As a poor college student, you want to save money whenever possible but still possess the items you need as a student. This is why I decided to re-purpose an old sweater into a cute laptop case.
- a hot-glue gun and sticks of glue
- thread and a needle
- an old sweater of your choice
- a button of your choice
- a string or piece of thin elastic
After you’ve chosen a sweater and gathered the needed materials, you should lay out the sweater on a flat surface and line up the laptop on top to determine if it is properly sized. Mine fit horizontally, but if yours doesn’t, then you can just make it a case that the device slides into vertically.
Turn the sweater inside out and cut across the top of the sweater with the laptop guiding where to cut. Leaving about half an inch of space for sewing room, cut straight through the sweater with a pair of crafting scissors and remove the top piece of the sweater that we will not be using.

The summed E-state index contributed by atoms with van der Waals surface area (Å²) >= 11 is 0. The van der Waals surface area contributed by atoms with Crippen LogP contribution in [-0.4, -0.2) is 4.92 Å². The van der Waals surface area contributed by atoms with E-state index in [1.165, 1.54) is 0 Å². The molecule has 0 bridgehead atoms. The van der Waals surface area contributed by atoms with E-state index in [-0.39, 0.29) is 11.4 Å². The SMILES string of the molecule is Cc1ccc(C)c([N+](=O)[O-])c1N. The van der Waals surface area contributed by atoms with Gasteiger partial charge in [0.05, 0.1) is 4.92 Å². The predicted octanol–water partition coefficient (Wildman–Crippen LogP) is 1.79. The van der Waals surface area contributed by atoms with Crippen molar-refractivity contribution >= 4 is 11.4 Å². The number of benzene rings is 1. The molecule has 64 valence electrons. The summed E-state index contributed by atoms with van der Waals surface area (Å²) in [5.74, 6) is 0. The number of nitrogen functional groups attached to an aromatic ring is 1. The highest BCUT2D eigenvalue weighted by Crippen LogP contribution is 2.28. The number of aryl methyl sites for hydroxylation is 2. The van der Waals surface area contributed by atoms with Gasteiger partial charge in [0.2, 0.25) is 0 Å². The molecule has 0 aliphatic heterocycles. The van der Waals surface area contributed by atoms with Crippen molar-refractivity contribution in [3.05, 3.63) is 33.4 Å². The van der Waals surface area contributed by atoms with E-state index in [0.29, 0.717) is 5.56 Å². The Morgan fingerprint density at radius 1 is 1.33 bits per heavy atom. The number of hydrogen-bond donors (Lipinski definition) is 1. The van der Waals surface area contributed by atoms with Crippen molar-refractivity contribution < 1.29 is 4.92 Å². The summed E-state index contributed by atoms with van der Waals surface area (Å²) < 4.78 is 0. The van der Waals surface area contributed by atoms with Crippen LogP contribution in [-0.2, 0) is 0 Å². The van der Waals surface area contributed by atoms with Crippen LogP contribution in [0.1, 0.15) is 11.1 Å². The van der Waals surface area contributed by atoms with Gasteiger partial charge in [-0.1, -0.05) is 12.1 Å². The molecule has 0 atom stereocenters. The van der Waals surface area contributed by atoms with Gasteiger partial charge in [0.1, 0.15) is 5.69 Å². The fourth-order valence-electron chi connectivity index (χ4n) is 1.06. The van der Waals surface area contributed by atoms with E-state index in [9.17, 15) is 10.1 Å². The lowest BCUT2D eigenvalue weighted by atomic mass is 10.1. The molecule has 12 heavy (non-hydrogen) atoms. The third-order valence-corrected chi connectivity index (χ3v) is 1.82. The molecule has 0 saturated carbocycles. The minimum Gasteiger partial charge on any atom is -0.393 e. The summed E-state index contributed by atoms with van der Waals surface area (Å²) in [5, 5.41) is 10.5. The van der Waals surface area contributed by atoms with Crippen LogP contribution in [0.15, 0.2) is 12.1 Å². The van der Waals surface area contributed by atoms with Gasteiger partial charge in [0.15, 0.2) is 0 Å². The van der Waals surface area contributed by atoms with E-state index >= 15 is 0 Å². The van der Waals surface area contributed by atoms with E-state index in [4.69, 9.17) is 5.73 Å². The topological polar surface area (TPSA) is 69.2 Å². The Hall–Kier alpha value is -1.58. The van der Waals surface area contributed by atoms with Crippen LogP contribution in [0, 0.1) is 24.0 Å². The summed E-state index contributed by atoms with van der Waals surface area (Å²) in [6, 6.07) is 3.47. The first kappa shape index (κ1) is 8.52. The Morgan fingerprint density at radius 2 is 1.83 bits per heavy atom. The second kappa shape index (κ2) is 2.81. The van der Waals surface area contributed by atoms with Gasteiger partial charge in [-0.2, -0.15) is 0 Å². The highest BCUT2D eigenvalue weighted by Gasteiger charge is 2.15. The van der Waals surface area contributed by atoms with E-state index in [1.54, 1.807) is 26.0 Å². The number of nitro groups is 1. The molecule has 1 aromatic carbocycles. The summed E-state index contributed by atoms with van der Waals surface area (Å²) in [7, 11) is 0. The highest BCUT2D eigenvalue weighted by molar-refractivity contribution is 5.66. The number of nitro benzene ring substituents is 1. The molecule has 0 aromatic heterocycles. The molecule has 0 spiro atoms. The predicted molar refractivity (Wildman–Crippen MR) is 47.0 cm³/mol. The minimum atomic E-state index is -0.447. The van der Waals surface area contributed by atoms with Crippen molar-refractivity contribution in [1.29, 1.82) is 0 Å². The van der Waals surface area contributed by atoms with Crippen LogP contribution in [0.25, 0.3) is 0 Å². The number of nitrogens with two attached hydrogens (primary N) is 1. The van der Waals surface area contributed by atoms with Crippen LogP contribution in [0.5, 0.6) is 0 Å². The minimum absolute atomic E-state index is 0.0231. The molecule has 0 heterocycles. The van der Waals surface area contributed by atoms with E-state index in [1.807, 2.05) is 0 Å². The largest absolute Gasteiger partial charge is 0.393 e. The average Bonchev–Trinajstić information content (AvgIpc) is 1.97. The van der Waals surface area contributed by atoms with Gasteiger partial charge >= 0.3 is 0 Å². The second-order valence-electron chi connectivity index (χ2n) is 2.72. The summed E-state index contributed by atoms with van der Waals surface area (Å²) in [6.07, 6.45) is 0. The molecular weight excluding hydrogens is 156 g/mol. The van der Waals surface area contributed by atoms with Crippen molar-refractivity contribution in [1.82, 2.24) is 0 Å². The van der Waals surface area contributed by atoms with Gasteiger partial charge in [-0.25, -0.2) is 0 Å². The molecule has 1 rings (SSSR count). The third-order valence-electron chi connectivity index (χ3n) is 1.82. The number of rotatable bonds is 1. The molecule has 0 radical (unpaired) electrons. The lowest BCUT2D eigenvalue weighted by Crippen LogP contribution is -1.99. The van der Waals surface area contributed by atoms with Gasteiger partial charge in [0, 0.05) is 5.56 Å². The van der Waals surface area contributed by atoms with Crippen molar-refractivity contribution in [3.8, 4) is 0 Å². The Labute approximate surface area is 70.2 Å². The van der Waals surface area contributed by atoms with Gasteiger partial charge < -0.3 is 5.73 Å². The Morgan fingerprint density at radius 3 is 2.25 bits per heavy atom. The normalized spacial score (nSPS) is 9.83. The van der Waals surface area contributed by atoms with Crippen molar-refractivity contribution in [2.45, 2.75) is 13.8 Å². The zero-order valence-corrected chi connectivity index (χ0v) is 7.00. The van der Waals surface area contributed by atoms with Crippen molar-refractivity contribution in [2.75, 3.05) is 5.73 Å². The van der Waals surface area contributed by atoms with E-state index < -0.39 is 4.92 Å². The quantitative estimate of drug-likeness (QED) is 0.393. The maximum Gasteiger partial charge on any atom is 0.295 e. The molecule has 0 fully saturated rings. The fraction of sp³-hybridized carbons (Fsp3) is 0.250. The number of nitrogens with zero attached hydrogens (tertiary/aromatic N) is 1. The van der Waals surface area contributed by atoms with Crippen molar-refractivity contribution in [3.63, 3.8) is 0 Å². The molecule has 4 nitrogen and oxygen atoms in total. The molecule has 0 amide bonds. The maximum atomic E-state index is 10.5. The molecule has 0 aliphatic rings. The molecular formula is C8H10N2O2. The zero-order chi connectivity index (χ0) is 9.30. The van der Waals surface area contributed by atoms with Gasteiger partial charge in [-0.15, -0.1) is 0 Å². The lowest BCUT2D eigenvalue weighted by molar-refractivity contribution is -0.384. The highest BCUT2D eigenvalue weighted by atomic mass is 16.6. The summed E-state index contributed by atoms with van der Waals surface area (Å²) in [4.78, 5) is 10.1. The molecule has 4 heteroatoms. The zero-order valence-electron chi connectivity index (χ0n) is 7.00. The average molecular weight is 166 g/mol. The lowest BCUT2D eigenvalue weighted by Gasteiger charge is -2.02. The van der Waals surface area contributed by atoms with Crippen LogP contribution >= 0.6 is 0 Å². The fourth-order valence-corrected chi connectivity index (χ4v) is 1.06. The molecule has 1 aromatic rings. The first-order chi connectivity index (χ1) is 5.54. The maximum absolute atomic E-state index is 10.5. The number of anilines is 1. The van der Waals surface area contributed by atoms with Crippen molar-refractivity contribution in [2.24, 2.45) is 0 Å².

While the sweater is still inside out, sew in a line along the side that you cut in as straight of a line as you can (mine wasn’t perfect but we will hot glue so don’t worry). I recommend using a sewing machine, but it will still work if you do not have one.
Next, glue the ends of the fraying fabric together in front of the sewed line from between the two pieces to keep the material from fraying and to hold the sewed ends together. This will prevent the sewing from breaking apart and keep the material from fraying, since I did use a knit sweater.
Flip the now bag shaped piece right side out and put the laptop inside. Fold over the top that will be the flap you open, and make sure it sits comfortably in the sleeve. Next, get your string/elastic and sew it in the middle of the top flap.
With the string on now, locate a spot for the button on the main piece of the case that is not too tight or too loose. You want to make sure it will stay on but you also want to easily open and close it without causing too much strain, which can eventually tear the button off.
Now, sew the button on and then tie it with several knots. Just to be safe, I hot glued the inside of the sewed button and then under the face of the button to seal it to the fabric so the thread doesn’t receive too much stress. I did the same for the string/elastic we sewed on earlier.
Make sure it fits and you’re finished. You can use the sleeves to make a pocket on the front or a cute design. I opted out just because I wanted it to be sleek and fit in my bag easily.